Prefrosh Preview: Getting off to a good start
With NSO starting in just a few weeks, you’re probably starting to wonder what exactly the first few days of your collegiate experience will be like. Here are Vox‘s tips to guarantee a stress-free start to your Georgetown career.
You don’t have to go to every NSO event, but try to attend a few. As you’ll quickly learn, events that are “required” in college aren’t mandatory in any sense of the word. If you need some time to unpack or shop for supplies, don’t worry about opting out of a few NSO programs. That said, NSO isn’t as awful as you might expect, and it’s not like there’s really anything better to do during the first few days. And even the less-than-stellar events make for good conversation fodder.
Don’t worry if you don’t find a BFF the first few weeks. There’s lots of pressure to find your new collegiate bosom buddies right away, but don’t be too upset if it doesn’t work out that way for you. Most of the people you end up hanging out with the first few weeks are totally random—either your OA group or your floormates or acquaintances of acquaintances—and there’s no guarantee you’ll have anything in common with them.
Sure, some people stick with their freshman floor friends for all four years, but many don’t. Most of the conversations you’ll be having your first few days will be really enthusiastic but also really superficial (see below). Give it a few weeks before you start stressing.
More tips after the jump!
Avoid the bookstore at all costs. During the first few days, it’s tempting to resort to the bookstore as a convenient source of textbooks and last minute dorm necessities. Resist that temptation. The bookstore’s prices are positively extortionary, and you’ll be dealing with epic lines throughout the start of the semester.
Unless you have an obsession with pristine textbooks or you’re really uncertain about which classes you’ll be taking, the best solution is to order your books used online. Check the bookstore’s website regularly to see if they’ve put up textbook lists yet (they should be getting around to it in a week or so), and then take those titles and head on over to Amazon or Abebooks. Make sure you order at least a couple weeks before school starts so you’ll get your books in time.
If you end up switching into a course at the last minute and ordering online won’t get you a book you need in time, try to borrow it from one of your new classmates ad check if they have it in the library. Failing that, suck it up and buy the first book on the syllabus from the bookstore and get the rest online.
Take your GoCard picture before hand: The line for pictures will be wrapped around Darnall, and you’ll be sweaty and exhausted. You don’t want that vision of yourself plastered on your ID for the next four years.
Don’t be an asshole to your parents. If your parents are dropping you off, you’re probably already plotting how to get them out of your hair as quickly as possible so you can enjoy the wonders of college social life. As tempting as it is to blow them off in favor of bonding with your newfound BFF, be nice. Just remember they’re only here for a couple of days, they are paying a significant amount of money to send you here, and you really don’t want them stewing over any perceived slights from now until Thanksgiving Break. Plus, play your cards right and you could get a swanky goodbye dinner from them.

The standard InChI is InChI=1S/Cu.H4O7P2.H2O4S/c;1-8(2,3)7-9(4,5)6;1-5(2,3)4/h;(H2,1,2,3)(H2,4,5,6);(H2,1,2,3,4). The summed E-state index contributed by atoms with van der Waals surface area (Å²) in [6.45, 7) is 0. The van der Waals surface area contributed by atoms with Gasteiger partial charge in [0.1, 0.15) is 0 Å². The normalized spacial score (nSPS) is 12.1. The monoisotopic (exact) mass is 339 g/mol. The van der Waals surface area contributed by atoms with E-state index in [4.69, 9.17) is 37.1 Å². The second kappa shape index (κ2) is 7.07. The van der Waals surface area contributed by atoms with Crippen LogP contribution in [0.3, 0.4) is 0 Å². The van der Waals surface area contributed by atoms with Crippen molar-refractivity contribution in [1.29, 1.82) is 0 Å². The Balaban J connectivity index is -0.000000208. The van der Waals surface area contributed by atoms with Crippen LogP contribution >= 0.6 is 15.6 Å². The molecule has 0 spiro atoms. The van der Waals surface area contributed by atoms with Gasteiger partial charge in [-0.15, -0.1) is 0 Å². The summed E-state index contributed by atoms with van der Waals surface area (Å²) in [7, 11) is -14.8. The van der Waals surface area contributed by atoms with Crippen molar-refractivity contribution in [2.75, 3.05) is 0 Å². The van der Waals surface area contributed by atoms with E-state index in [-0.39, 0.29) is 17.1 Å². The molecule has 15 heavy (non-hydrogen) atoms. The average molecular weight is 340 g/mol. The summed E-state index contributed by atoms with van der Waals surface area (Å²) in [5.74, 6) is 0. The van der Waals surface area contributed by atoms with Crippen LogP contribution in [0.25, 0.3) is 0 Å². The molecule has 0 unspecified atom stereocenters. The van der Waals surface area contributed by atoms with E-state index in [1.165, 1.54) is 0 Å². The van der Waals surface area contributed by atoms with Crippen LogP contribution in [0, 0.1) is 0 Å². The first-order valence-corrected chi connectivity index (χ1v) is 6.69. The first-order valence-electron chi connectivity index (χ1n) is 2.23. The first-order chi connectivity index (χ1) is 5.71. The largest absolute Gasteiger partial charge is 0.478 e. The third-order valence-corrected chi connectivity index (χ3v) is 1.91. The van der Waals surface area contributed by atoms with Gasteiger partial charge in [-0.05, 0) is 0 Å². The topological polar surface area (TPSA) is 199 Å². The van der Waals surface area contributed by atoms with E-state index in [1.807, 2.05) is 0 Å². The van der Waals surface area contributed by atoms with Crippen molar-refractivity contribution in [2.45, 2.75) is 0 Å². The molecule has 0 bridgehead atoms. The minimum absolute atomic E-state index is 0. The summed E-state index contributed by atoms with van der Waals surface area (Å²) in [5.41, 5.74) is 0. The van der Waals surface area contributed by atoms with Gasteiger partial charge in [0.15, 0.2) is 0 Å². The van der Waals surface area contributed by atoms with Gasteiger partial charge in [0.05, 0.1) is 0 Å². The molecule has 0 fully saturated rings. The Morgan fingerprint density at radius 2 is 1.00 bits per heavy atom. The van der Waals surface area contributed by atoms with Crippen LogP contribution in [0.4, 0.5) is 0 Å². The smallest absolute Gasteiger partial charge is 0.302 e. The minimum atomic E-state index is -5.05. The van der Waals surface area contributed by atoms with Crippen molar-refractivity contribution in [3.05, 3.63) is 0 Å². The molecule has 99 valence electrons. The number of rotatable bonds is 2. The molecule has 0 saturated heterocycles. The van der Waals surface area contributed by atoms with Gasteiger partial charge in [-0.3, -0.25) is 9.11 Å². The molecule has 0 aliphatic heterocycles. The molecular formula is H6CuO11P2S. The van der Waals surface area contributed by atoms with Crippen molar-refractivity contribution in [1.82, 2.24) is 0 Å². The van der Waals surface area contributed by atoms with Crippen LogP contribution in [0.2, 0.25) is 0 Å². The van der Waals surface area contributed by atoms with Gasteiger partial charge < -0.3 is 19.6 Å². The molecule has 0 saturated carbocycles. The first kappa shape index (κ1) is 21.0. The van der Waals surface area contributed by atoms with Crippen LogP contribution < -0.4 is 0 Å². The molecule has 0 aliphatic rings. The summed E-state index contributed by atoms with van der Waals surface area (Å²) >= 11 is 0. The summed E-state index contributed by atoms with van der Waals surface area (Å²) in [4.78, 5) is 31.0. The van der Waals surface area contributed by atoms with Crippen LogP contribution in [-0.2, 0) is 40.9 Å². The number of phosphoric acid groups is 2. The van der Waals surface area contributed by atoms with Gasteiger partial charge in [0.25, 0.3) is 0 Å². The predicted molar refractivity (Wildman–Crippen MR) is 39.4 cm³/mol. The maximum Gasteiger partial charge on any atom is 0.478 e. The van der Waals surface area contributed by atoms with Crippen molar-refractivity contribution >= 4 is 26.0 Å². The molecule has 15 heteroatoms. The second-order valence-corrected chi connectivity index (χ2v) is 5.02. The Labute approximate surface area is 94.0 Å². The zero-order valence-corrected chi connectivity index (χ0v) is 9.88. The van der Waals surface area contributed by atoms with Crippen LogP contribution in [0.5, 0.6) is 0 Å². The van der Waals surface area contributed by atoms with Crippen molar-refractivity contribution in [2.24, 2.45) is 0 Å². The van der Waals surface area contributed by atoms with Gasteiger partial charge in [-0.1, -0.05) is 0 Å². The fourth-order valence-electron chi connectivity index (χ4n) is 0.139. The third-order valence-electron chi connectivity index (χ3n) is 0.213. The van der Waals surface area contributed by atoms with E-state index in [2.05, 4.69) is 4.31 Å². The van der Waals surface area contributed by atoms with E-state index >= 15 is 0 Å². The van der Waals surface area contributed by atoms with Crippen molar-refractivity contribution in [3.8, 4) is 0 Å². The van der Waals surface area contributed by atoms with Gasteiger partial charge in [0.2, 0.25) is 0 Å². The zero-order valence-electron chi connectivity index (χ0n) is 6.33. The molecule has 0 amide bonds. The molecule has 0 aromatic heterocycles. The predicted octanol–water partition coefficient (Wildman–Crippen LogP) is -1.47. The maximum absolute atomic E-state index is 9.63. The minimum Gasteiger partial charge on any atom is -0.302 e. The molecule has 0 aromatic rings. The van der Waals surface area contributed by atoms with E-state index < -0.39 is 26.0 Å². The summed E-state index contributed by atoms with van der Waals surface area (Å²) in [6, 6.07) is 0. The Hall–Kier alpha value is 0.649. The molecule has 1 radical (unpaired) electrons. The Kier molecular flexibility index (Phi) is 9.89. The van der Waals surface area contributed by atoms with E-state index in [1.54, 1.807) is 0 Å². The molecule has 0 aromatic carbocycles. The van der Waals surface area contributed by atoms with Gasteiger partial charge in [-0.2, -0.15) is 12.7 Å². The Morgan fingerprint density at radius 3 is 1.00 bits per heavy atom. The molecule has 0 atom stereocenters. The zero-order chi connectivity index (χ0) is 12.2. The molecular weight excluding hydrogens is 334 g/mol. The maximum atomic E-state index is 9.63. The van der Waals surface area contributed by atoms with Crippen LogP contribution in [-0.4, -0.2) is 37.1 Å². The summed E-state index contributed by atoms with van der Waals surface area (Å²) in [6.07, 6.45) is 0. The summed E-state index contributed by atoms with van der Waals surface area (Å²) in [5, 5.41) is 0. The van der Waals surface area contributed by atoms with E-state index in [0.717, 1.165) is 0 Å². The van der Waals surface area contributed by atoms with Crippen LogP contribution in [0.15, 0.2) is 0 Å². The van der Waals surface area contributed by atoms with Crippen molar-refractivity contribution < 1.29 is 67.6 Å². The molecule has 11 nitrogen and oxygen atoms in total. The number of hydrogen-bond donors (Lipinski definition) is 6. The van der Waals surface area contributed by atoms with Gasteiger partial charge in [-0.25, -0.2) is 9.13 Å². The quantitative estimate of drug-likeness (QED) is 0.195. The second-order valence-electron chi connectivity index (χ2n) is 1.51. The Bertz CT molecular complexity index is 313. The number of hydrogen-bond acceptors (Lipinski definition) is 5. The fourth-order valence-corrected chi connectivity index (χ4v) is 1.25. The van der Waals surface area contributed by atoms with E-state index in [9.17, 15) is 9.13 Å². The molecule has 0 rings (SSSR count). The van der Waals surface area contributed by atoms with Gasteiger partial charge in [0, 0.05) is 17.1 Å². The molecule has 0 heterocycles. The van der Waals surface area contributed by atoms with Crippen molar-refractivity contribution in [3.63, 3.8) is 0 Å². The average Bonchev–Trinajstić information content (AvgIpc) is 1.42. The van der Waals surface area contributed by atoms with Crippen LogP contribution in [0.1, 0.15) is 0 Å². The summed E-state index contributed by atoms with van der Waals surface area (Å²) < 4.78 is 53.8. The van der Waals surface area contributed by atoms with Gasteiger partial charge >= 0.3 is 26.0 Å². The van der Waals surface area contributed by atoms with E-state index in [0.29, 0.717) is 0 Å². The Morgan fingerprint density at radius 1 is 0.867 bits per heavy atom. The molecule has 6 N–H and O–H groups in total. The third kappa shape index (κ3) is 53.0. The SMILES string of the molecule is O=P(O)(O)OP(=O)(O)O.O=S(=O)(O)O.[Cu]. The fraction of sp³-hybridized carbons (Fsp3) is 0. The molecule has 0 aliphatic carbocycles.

Trust your instincts about classes and take advantage of add/drop period. It’s easy to be an apologist about lackluster classes since it can be a bit of a hassle to switch, but you really should trust your instincts. If you leave the first meeting dreading the rest of the semester, don’t be afraid to look for alternates. Add/drop period only lasts a week and a half, so you really have to act quickly and go with your gut.
You don’t have to pay floor funds. Your RA will do your best to convince you otherwise, but the fact is you’re not required to pay the floor funds they’ll be soliciting from you at the beginning of the year.
Buy dorm supplies locally. It’s a big hassle to schlep a dorm room’s worth of stuff down to D.C., so it’s generally a good idea to just wait until you’re here. If you’re worried about not being able to find anything in stock, a lot of stores will let you order online and designate in-store pick up.
You don’t have to get shitfaced your first night at Georgetown. Alcohol is awesome, but you really don’t want to be standing in the interminable line to get into Convocation and bidding farewell to your parents with a headsplitting hangover.
Hammer out rules with your roommate early on. The “roommate contract” may seem real lame when your RA tells you about it, but go ahead and fill it out. As awesome as your roomie may seem on CHARMS and during the first few days, you’ll be shocked how quickly things can turn sour. That’s not to say they necessarily will, but it’s best to figure out your standards for cleaning, noise, hosting people and sexiling early, before you find yourself in passive-aggressive territory.
You don’t have to read “The Secret Scripture” or go to the lecture. There are lots of rumors that not writing the paper about the required book or not attending the lecture and discussion group will result in some terrible consequences down the line, like getting a bad housing lottery number. The truth is Georgetown’s administration is nowhere near organized enough to pull off that kind of coordination.
Go to open houses and SAC fair—but do so prudently. Georgetown has lots of great student organizations just begging you to join them, and you should take advantage of that—to a certain extent. SAC holds an annual fair at the beginning of the year where clubs set up on Copley Lawn and try to get you to sign up for their listserves. If you’re legitimately interested, sign yourself up; if not, don’t let their cheerful spiels and free food sway you—your email inbox will thank you for your fortitude.